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Re: Although the pesticide TDX has been widely used by fruit growers since [#permalink]
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abhi758 wrote:
Official Guide for GMAT Verbal Review, 2nd Edition

Practice Question
Question No.: 37
Page: 130

Which of the following most logically completes the argument?

Although the pesticide TDX has been widely used by fruit growers since the early 1960’s, a regulation in force since 1960 has prohibited sale of fruit on which any TDX residue can be detected. That regulation is about to be replaced by one that allows sale of fruit on which trace amounts of TDX residue are detected. In fact, however, the change will not allow more TDX on fruit than was allowed in the 1960’s, because ______.

(A) pre-1970 techniques for detecting TDX residue could detect it only when it was present on fruit in more than the trace amounts allowed by the new regulations

(B) many more people today than in the 1960’s habitually purchase and eat fruit without making an effort to clean residues off the fruit

(C) people today do not individually consume any more pieces of fruit, on average, than did the people in the 1960’s

(D) at least a small fraction of the fruit sold each year since the early 1960’s has had on it greater levels of TDX than the regulation allows

(E) the presence of TDX on fruit in greater than trace amounts has not been shown to cause any harm even to children who eat large amounts of fruit


1960 regulation - No fruit with detectable level of TDX on it can be sold.
New regulation - You can sell fruit on which trace amounts of TDX can be detected.

Then obviously, one would think that the new regulations are more lenient toward TDX and are allowing higher quantity of TDX to be present on the fruit being sold.

But the author tells us that the new regulations will NOT allow more TDX on fruit than was allowed in the 1960’s. Why? How can we say that the allowed levels on TDX have remained the same?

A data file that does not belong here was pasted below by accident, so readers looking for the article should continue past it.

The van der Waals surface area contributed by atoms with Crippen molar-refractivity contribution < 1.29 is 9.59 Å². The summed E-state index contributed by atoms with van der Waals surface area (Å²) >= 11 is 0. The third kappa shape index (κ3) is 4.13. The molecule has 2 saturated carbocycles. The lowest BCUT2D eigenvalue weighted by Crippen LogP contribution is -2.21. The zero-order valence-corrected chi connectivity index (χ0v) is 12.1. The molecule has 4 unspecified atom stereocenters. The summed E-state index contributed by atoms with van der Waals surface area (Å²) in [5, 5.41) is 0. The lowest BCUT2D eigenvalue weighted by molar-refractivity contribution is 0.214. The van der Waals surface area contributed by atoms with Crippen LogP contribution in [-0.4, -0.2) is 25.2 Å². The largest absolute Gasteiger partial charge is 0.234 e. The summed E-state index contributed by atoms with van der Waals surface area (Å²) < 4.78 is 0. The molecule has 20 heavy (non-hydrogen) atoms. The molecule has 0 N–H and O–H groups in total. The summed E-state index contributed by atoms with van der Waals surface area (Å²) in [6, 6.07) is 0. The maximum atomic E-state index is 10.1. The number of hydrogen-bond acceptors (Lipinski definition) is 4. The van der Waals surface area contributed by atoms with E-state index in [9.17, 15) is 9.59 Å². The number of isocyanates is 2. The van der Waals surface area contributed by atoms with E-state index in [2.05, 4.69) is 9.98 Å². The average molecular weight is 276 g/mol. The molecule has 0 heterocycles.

Because in 1960s, the techniques did not detect trace levels of TDX though the fruit still had that much TDX on it. It was just not detectable at that time.
Today's techniques detect trace levels. So the 1960 regulations today will not allow the same fruit to be sold since TDX will be detected today. The regulations are just being adjusted to allow the same fruit to be sold today (with the same TDX levels) by saying that trace levels are allowed. The new regulations are not allowing any more TDX than was already there.
Hence, option (A) makes sense.

(B) many more people today than in the 1960’s habitually purchase and eat fruit without making an effort to clean residues off the fruit

What people do is irrelevant.

(C) people today do not individually consume any more pieces of fruit, on average, than did the people in the 1960’s

What people do is irrelevant.

(D) at least a small fraction of the fruit sold each year since the early 1960’s has had on it greater levels of TDX than the regulation allows

This tells us that some fruit sellers are not following the law since 1960s. It is irrelevant. The point is how the new law is changing or not changing the allowed levels of TDX on fruit compared with the law of 1960s. Whether people are actually following the law or not is out of scope for us.

(E) the presence of TDX on fruit in greater than trace amounts has not been shown to cause any harm even to children who eat large amounts of fruit.

Impact of TDX on health is irrelevant. Our scope is only new law vs old law.